Mary Ainsworth, one of the key figures in attachment theory, was the first person to determine that there are several distinct attachment styles. She determined this by developing an ingenious experiment called the “strange situation.” In this experiment, toddlers were systematically separated and reunited with their primary caregivers. Some children got upset when their parents left, but when their parents returned to the room, these children actively sought reconnection with their parents and were easily soothed by them. These children were labeled “securely attached.”
Other children were extremely distressed when their parent left, had difficulty being soothed and tended to display punishing behaviors toward the caregiver who had left them. These children had an insecure, “anxious” attachment style, a style typically resulting from an inconsistently available primary caregiver. For these kids, sometimes mom is responsive, sometimes she’s not — it’s unpredictable. Other children seemed to be unfazed by the separation from their parent, and actively avoided contact with their parent upon their return. These children were considered to have an insecure, “avoidant” attachment style, a style typically seen in children with parents who very often fail to respond to their children’s cues for needing closeness and comfort.
So, why does this matter? Because as adults, these styles continue with us into our intimate partner relationships. Those of us who may tend to get really distressed by disconnection and tend to pursue our partners in a critical or blaming way — we are demonstrating the grown-up version of the “anxious” toddler’s behavior. Those of us who tend to shut down and dismiss our needs for our intimate partners — we are the “avoidant” toddler. Pretty amazing, huh?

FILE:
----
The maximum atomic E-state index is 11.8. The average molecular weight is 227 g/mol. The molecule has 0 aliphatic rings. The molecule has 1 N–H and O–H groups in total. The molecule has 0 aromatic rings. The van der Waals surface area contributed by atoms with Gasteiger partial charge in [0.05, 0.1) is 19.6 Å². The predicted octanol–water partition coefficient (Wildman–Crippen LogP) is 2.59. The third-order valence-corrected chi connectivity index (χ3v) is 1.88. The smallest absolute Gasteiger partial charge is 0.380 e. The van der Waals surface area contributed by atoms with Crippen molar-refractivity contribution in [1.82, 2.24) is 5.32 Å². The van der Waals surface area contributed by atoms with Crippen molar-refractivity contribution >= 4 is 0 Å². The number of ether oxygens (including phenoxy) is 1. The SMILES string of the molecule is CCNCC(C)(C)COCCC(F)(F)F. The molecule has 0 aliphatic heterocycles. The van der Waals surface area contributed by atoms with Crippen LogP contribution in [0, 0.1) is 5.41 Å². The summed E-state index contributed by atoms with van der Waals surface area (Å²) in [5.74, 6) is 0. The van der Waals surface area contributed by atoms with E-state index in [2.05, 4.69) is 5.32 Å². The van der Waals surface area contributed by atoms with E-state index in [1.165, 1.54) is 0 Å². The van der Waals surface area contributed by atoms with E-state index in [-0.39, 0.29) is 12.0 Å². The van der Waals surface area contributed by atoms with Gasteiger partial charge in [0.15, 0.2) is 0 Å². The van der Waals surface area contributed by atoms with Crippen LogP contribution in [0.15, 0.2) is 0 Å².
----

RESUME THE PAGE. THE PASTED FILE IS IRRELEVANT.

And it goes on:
Here’s a video of the strange situation experiment in action, with examples of the different attachment styles:
One of the most important things that attachment researchers have done is to demonstrate just how much we are wired for deep, emotional connection with the people that matter to us. In the brilliant — but hard to watch — Still Face Experiment, scientists asked a mother to stop responding to her baby for two minutes, to make her face still and neutral. In that short time, the baby becomes very distressed, trying and trying to reconnect with her caregiver, ultimately turning away in despair from her unresponsive mother.